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China refuses to bend to U.S.

China took a hard line Thursday in negotiations over President Clinton's coming trip here, turning aside requests by Secretary of State Madeleine Albright to make concessions timed to the presidential visit.

Albright and other U.S. officials appealed for changes on issues like Tibet, human rights, trade and weapons proliferation. But after two days of meetings, she and her aides could point to little or no progress in these areas.

Instead, the Chinese adopted uncompromising positions, often returning to old words and formulas. On Tibet, for example, Chinese Foreign Ministry spokesman Tang Guoqiang unleashed a long denunciation of the Dalai Lama, the Tibetan spiritual leader. The Clinton administration is urging China to begin talks with the Dalai Lama, who fled from his homeland four decades ago. Instead, Tang said Thursday that the Dalai Lama should "size up the situation (and) forgo his illusions."

Rather than easing their policies, Chinese officials told the administration to lift all remaining sanctions imposed on China after the bloody crackdown on protests in Tiananmen Square nine years ago. Tang repeated the oft-stated view that the regime was right to call in the army and end those 1989 demonstrations.

Clinton's trip to China, scheduled in late June, will be the first presidential visit since 1989. Albright came here to see what agreements can be reached in time for Clinton's trip. There is still more than a month left before Clinton embarks for China, and officials traveling with Albright repeated that negotiations on subjects such as arms control and human rights continue. And while China may be unyielding now, it could still make concessions.

But some experts think there won't be significant or far-reaching agreements for Clinton _ because his visit will be a great success for the Chinese no matter. "All the Chinese need is for Clinton to be there. They don't need anything else," said Nancy Bernkopf Tucker, a China scholar at Georgetown University. U.S. officials, though, "need something concrete to explain why the president is going to China and is going in June," the month of the 1989 Tiananmen crackdown.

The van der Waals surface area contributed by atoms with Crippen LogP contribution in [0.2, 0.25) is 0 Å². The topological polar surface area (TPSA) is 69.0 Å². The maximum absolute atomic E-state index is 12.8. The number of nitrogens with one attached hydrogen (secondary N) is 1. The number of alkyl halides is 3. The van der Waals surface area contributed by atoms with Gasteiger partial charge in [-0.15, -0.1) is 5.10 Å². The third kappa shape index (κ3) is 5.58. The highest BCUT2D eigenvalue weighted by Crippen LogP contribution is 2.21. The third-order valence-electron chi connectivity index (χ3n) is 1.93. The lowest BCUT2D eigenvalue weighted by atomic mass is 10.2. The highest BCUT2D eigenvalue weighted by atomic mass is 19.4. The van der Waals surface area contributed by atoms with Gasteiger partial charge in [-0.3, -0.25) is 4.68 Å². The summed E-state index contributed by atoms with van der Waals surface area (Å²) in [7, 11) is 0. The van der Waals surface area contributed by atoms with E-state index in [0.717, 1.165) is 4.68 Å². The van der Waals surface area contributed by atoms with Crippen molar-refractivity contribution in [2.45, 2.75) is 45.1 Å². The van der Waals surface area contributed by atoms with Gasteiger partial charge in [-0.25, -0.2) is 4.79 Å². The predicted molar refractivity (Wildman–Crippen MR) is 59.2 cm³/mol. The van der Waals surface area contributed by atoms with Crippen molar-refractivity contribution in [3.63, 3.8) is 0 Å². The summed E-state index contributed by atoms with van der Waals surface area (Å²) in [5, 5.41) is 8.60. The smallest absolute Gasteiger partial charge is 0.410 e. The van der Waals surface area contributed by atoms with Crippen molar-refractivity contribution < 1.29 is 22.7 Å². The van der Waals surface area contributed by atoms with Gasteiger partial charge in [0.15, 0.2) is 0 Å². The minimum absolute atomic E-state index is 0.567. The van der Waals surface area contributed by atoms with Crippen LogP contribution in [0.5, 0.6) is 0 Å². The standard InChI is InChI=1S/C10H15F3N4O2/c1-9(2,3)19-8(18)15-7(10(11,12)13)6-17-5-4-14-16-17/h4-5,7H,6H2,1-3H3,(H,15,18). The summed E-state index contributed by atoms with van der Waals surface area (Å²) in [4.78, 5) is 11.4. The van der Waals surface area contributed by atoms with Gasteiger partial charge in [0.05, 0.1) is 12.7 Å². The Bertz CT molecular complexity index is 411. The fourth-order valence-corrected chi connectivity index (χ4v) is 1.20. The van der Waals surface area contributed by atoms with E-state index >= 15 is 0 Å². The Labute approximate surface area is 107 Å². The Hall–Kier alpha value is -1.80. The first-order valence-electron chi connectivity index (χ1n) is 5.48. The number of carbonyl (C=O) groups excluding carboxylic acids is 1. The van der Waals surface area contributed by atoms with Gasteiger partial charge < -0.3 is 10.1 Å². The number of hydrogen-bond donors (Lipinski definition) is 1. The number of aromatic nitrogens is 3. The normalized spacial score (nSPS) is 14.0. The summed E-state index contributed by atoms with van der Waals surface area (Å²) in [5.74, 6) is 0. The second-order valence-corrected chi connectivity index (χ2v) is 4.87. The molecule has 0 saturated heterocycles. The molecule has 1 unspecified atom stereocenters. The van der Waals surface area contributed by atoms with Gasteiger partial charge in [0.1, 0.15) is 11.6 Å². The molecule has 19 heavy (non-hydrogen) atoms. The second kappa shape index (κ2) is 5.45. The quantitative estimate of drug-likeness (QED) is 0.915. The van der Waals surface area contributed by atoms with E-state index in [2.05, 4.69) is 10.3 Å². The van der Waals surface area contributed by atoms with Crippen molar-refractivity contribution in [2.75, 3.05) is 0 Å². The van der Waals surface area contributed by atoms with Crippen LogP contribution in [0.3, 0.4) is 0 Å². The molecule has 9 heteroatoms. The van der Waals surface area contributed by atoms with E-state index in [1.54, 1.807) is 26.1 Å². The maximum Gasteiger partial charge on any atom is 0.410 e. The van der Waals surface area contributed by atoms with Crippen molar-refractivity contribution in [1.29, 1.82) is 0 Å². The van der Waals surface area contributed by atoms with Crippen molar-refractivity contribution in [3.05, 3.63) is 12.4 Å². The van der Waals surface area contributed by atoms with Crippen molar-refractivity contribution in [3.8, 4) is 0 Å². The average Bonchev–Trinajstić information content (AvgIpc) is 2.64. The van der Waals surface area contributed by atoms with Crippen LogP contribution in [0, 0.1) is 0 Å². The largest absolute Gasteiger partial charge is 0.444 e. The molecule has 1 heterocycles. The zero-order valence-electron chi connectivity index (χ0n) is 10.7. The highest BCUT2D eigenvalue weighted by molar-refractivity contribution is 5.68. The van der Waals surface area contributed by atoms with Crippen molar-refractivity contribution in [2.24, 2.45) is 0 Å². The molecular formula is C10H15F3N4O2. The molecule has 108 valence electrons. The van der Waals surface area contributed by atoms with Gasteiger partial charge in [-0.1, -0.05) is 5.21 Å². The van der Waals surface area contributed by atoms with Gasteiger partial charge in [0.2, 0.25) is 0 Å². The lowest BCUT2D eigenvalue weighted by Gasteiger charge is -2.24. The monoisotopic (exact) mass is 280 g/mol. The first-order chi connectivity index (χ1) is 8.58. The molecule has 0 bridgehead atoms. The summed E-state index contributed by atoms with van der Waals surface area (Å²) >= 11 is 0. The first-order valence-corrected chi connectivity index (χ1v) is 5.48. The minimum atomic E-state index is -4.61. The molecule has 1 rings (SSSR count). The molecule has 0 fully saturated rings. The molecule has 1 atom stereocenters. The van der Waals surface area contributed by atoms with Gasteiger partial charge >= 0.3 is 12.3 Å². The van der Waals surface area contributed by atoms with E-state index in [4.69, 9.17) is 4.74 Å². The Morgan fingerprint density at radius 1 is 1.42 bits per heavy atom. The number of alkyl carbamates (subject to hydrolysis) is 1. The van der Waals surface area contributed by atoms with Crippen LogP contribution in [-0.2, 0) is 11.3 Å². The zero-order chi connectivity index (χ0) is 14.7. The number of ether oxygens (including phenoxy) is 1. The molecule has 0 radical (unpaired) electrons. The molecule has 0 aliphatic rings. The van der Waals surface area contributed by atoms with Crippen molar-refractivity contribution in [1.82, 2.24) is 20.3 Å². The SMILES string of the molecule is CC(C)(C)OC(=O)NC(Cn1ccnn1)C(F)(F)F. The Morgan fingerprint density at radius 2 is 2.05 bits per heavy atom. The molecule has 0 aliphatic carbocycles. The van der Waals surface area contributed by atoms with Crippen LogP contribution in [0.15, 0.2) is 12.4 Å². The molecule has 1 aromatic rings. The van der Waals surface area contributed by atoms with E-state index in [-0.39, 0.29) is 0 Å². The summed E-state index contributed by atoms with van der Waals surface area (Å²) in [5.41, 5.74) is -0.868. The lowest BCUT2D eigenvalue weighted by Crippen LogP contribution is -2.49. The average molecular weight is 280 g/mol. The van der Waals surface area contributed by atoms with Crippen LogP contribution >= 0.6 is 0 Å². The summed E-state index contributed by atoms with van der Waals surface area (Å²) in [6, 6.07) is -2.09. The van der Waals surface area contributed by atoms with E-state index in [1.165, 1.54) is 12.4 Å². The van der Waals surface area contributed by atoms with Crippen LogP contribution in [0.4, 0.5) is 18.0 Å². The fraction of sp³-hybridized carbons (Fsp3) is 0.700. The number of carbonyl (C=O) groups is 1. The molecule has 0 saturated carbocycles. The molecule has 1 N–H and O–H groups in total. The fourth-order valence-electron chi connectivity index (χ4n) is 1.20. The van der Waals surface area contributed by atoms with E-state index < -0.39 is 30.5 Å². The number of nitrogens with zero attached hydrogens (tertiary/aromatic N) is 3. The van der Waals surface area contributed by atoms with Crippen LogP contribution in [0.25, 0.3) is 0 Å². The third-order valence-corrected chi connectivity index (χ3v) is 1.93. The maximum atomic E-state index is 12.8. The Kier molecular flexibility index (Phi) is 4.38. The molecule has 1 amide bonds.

Albright met Thursday with President Jiang Zemin and Prime Minister Zhu Rongji.

When Clinton met with the Chinese president in Washington last October, he offered forthright, public denunciations of China's communist system. At a news conference, the president told Jiang that the Chinese regime is on "the wrong side of history."

By contrast, Albright seemed to go out of her way this week to avoid confrontation. At a news conference, she emphasized the importance of talks with China, rather than policy changes.

Another U.S. official suggested that the purpose of Clinton's visit will be not so much to change Chinese policies as to alter China's negative image in the United States. A goal of the trip will be to "generate popular support back home for improving U.S.-China relations," this official said.

For that reason, Clinton aides are trying to arrange events in which the president can appear with ordinary Chinese, as well as this nation's top leaders.

At a midday news conference Thursday, Tang, the foreign ministry spokesman, threw cold water on several recent administration proposals. On Cambodia, for example, U.S. officials have tried to persuade China to support the idea of an international war crimes tribunal for leaders of the Khmer Rouge, under whose regime as many as 2-million people died between 1975 and 1978. Although Pol Pot, the top Khmer Rouge leader, recently died, several of his aides are still alive.

China rejected this initiative, with the Chinese spokesman arguing that what happens with Khmer Rouge leaders "is an internal affair of Cambodia. Outsiders should not interfere."

China also rejected an administration proposal to join the Missile Technology Control Regime, the 29-nation group that seeks to stop the spread of missiles. Tang called the group "exclusive" and "discriminatory."